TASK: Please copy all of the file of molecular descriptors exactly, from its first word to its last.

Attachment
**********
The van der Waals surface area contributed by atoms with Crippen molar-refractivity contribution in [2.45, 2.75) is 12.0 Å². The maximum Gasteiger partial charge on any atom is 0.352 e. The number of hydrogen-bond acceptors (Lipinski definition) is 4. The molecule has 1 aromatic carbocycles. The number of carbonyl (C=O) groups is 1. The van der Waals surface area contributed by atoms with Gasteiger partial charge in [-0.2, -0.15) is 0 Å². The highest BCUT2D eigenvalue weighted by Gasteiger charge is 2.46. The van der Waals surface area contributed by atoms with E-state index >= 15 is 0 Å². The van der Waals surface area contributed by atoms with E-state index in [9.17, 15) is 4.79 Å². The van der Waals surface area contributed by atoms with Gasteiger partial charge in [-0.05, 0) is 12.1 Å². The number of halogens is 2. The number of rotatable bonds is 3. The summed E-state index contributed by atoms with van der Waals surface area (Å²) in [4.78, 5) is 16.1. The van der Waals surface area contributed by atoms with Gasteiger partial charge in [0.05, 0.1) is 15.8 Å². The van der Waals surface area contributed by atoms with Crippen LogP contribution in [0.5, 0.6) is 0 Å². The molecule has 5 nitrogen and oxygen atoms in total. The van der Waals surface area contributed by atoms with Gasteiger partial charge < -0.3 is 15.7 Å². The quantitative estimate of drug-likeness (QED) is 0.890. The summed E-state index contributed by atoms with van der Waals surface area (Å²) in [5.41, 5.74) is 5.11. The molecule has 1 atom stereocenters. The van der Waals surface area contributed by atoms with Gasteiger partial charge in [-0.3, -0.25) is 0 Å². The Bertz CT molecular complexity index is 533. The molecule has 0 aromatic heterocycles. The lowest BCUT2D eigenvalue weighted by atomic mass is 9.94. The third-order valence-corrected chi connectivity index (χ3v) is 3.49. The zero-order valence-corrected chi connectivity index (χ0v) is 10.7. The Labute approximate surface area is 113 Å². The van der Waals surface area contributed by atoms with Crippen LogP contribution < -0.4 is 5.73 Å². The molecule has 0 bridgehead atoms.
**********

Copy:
The van der Waals surface area contributed by atoms with Crippen molar-refractivity contribution in [2.45, 2.75) is 12.0 Å². The maximum Gasteiger partial charge on any atom is 0.352 e. The number of hydrogen-bond acceptors (Lipinski definition) is 4. The molecule has 1 aromatic carbocycles. The number of carbonyl (C=O) groups is 1. The van der Waals surface area contributed by atoms with Gasteiger partial charge in [-0.2, -0.15) is 0 Å². The highest BCUT2D eigenvalue weighted by Gasteiger charge is 2.46. The van der Waals surface area contributed by atoms with E-state index >= 15 is 0 Å². The van der Waals surface area contributed by atoms with E-state index in [9.17, 15) is 4.79 Å². The van der Waals surface area contributed by atoms with Gasteiger partial charge in [-0.05, 0) is 12.1 Å². The number of halogens is 2. The number of rotatable bonds is 3. The summed E-state index contributed by atoms with van der Waals surface area (Å²) in [4.78, 5) is 16.1. The van der Waals surface area contributed by atoms with Gasteiger partial charge in [0.05, 0.1) is 15.8 Å². The van der Waals surface area contributed by atoms with Crippen LogP contribution in [0.5, 0.6) is 0 Å². The molecule has 5 nitrogen and oxygen atoms in total. The van der Waals surface area contributed by atoms with Gasteiger partial charge < -0.3 is 15.7 Å². The quantitative estimate of drug-likeness (QED) is 0.890. The summed E-state index contributed by atoms with van der Waals surface area (Å²) in [5.41, 5.74) is 5.11. The molecule has 1 atom stereocenters. The van der Waals surface area contributed by atoms with Gasteiger partial charge in [-0.3, -0.25) is 0 Å². The Bertz CT molecular complexity index is 533. The molecule has 0 aromatic heterocycles. The lowest BCUT2D eigenvalue weighted by atomic mass is 9.94. The third-order valence-corrected chi connectivity index (χ3v) is 3.49. The zero-order valence-corrected chi connectivity index (χ0v) is 10.7. The Labute approximate surface area is 113 Å². The van der Waals surface area contributed by atoms with Crippen LogP contribution < -0.4 is 5.73 Å². The molecule has 0 bridgehead atoms.